A fire hazard alarm is another application for the measuring arrangement of the present invention. Here the measuring arrangement has a measuring cell which is exposed to radiation having a wavelength at which a combustible or explosive substance to be detected is absorbed, and as a result, an opto-acoustic effect is produced.
The invention further includes a combined smoke and gas alarm application for the novel measuring arrangement. Here the measuring arrangement has a measuring cell which is exposed to radiation having a wavelength at which a combustible or explosive substance to be detected is absorbed, and as a result, an opto-acoustic effect is produced. Furthermore, in addition to the measuring cell, a photocell is provided so that it is exposed to scattered light of the radiation caused by an aerosol.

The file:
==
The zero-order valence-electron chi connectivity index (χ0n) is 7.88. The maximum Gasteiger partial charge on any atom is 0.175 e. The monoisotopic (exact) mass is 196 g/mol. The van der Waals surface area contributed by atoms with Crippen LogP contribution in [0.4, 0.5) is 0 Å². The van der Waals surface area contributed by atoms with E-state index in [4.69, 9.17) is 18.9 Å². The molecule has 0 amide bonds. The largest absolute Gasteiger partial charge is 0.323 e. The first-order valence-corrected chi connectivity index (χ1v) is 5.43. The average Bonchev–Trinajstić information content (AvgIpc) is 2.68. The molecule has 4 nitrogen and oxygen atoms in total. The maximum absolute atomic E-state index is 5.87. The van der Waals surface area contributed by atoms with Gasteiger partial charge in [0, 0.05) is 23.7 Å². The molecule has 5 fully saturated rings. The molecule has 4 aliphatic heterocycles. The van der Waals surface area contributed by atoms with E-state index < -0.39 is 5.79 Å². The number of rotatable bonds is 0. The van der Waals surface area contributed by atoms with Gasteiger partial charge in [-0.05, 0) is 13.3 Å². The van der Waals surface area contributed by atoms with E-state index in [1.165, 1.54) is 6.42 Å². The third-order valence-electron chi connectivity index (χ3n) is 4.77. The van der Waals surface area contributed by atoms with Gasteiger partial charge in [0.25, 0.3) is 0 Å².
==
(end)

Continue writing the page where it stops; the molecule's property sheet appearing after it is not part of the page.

A combined fire alarm and fire hazard alarm is another application of the novel measuring arrangement. Here the measuring arrangement has two measuring cells, one of which is exposed to radiation having a wavelength at which the aerosol or a combustible gas to be detected is absorbed, and the other of which is exposed to radiation having a wavelength at which a combustible or explosive substance to be detected is absorbed, and as a result, an opto-acoustic effect is produced.
The present invention is described hereinbelow in greater detail in conjunction with exemplary embodiments, and drawings, in which:
The opto-acoustic measuring arrangement illustrated in
Tubes open at one end, with a length “I” have a resonant frequency Vk, which is given by the formulae:
where (k=0,1,2,3, . . . ; c=velocity of sound air)
With a length 1 of 2 cm, this gives a resonant frequency vo=4.1 kHz; with a tube open at both ends this resonant frequency is doubled. Standing waves therefore occur in the tube, wherein in the case of the tube open at one end, a pressure antinode (=motion node) occurs at the closed end, and a pressure node (=motion antinode) occurs at the open end. In the tube open at both ends, the pressure antinode is located at the center of the tube, and a motion antinode at each open end.